A few for CC

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daniellec.parker's picture
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A few for CC

Okay, so I'm going to give this a try. I took all of these in auto mode with the flash turned off, but I have listed the specs the camera used. I haven't really had the time to figure out how to use the camera in manual yet. Sad I haven't done any pp. I know that the focus is off-- it's something I need to learn to do in manual. What else could I do to make them better?

f/4.3 exposure 1/20 sec ISO 800
P7294983

f/3.5 1/50 sec ISO 800
P7294945

f/5 1/25 sec ISO 800
P7294840

And I know this last one is just a snap shot, but I was wondering if there is anything I could have done while taking the picture to get the color tones right-- or at least better. It just looks orange.
f/4.7 1/15 sec ISO 800
P7284676

Thanks. Smile

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Your little ones are TOO precious!!

The main thing I see is some motion blur because your shutter speed is very slow. It looks like you were just lacking ample light in there, so I'm sure you didn't have much choice but to go that slow since your ISO was already up at 800. What lens are you using? I'd use the widest aperture possible in that low light setting (smallest f-stop number), and that'll help. I try to use shutter speed of at least 1/200 when shooting little ones, although I'm guilty of using 1/125 and 1/160 frequently, and it usually still works out okay for me. I think a rule of thumb for non-moving objects is to have the shutter speed be at least the same as the focal length to avoid motion blur, just from your own moving/breathing/shaking (so for 50mm, don't go below 1/50, or 100mm don't go below 1/100, etc)... But for babies/children, you usually need to increase it more because they move so much. The only other thing is maybe a white balance issue... They look yellow to me. I'd say the focus and color look best in #3 to me, and I LOVE those smiles!!

daniellec.parker's picture
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Thank you. Smile

I battle with lighting in this house all the time. Their nursery gets the most light too. I had both blinds open (except the rocking horse ones because it put a glare on their faces...) The over head light, the lamp, and then the light between their closets too. That's why they look a little yellow-- all of the artificial light I had to use. After taking those pictures I told DH I wanted to get a flash for my camera so I could bounce it. Yeah... I'd love to drop $500 on one. Even the $240 one. But alas, with the twins money is tight. And my ISO goes up to 3200.... when would I ever use that? Seriously, just curious. I know that the higher the ISO the grainier it looks. Could I have gone a little higher? I'm just using the kit lens. It says 14-42mm...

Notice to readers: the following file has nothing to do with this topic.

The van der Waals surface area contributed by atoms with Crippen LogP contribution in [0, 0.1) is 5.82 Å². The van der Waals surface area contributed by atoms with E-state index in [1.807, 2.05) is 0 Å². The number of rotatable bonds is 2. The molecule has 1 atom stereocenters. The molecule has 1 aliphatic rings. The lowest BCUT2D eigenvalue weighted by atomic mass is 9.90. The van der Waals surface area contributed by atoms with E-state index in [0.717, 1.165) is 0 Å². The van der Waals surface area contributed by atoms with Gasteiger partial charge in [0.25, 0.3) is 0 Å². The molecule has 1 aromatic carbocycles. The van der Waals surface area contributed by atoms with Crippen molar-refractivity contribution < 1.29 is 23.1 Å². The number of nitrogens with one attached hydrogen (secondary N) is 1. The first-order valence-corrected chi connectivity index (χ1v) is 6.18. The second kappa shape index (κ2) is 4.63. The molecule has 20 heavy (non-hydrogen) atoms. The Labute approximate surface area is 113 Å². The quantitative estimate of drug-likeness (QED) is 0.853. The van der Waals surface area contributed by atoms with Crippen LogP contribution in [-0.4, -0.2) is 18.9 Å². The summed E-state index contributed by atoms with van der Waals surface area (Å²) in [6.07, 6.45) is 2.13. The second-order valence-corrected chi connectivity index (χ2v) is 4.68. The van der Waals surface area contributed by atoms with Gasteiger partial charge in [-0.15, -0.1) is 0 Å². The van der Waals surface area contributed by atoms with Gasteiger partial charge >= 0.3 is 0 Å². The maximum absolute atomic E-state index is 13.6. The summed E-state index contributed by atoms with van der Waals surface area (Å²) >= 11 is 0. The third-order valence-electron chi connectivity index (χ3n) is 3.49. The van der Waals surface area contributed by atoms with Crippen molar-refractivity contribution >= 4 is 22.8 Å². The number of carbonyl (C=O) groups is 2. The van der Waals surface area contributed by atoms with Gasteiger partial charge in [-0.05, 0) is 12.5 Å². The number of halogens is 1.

marymoonu's picture
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I don't have a flash either... I really want one, but just don't want to spend the money either right now. As for ISO... I try not to use over 800, but I do use 1600 on occasion (at night). IMO, even some grain looks better than harsh flash, red eye, etc. I'll tell you what I also have been using. I think it's called Professor Kobre's Lightscoop. It's only like $25. All it is is a little mirror thing that slides into the hot shoe, right over the flash. It reflects your flash up onto a wall or ceiling behind you... It allows you to use your flash, but it really diffuses the light to avoid that harsh flash look, and it gives you about a full extra stop of light. It's of course no substitute for just having ample light or using off-camera lighting, but for me on the cheap, it has really been awesome... And it gives great catch-lights in the eyes also!

Here's a link if you want to check it out.
http://www.lightscoop.com/what-is-lightscoop.html

TracyF's picture
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Your kids are adorable! I'm actually really amazed how sharp the photos are considering the low shutter speed. If you get some noise at higher ISOs, try running the images through noiseware. It helps immensely. On my piddly point-and-shoot I can't go above ISO 400 without terrible noise, but I can go to 400 and run it through noiseware and it looks 1,000 times better. Just something to play around with, at least. Gives you more options if you need a higher ISO to get the shutter speed that you require with kiddos.